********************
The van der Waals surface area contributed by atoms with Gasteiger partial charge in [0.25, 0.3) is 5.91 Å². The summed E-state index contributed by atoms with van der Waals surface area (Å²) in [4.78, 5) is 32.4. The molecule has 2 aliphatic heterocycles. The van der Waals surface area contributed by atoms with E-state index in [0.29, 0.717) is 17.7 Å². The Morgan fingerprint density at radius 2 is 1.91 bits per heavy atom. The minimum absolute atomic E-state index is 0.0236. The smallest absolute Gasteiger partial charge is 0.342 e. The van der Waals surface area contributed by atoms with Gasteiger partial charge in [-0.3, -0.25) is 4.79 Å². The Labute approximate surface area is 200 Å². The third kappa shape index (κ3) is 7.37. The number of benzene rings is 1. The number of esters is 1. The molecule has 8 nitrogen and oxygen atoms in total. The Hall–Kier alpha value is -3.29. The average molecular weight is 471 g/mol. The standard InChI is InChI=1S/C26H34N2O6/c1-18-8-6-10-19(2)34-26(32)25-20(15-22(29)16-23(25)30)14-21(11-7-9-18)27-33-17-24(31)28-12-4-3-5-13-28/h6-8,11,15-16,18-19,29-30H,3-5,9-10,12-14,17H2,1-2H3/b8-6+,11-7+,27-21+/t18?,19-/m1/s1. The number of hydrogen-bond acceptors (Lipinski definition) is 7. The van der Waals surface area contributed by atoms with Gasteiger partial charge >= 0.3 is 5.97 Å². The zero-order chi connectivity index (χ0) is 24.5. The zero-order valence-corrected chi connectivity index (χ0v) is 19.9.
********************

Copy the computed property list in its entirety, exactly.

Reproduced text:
The van der Waals surface area contributed by atoms with Gasteiger partial charge in [0.25, 0.3) is 5.91 Å². The summed E-state index contributed by atoms with van der Waals surface area (Å²) in [4.78, 5) is 32.4. The molecule has 2 aliphatic heterocycles. The van der Waals surface area contributed by atoms with E-state index in [0.29, 0.717) is 17.7 Å². The Morgan fingerprint density at radius 2 is 1.91 bits per heavy atom. The minimum absolute atomic E-state index is 0.0236. The smallest absolute Gasteiger partial charge is 0.342 e. The van der Waals surface area contributed by atoms with Gasteiger partial charge in [-0.3, -0.25) is 4.79 Å². The Labute approximate surface area is 200 Å². The third kappa shape index (κ3) is 7.37. The number of benzene rings is 1. The number of esters is 1. The molecule has 8 nitrogen and oxygen atoms in total. The Hall–Kier alpha value is -3.29. The average molecular weight is 471 g/mol. The standard InChI is InChI=1S/C26H34N2O6/c1-18-8-6-10-19(2)34-26(32)25-20(15-22(29)16-23(25)30)14-21(11-7-9-18)27-33-17-24(31)28-12-4-3-5-13-28/h6-8,11,15-16,18-19,29-30H,3-5,9-10,12-14,17H2,1-2H3/b8-6+,11-7+,27-21+/t18?,19-/m1/s1. The number of hydrogen-bond acceptors (Lipinski definition) is 7. The van der Waals surface area contributed by atoms with Gasteiger partial charge >= 0.3 is 5.97 Å². The zero-order chi connectivity index (χ0) is 24.5. The zero-order valence-corrected chi connectivity index (χ0v) is 19.9.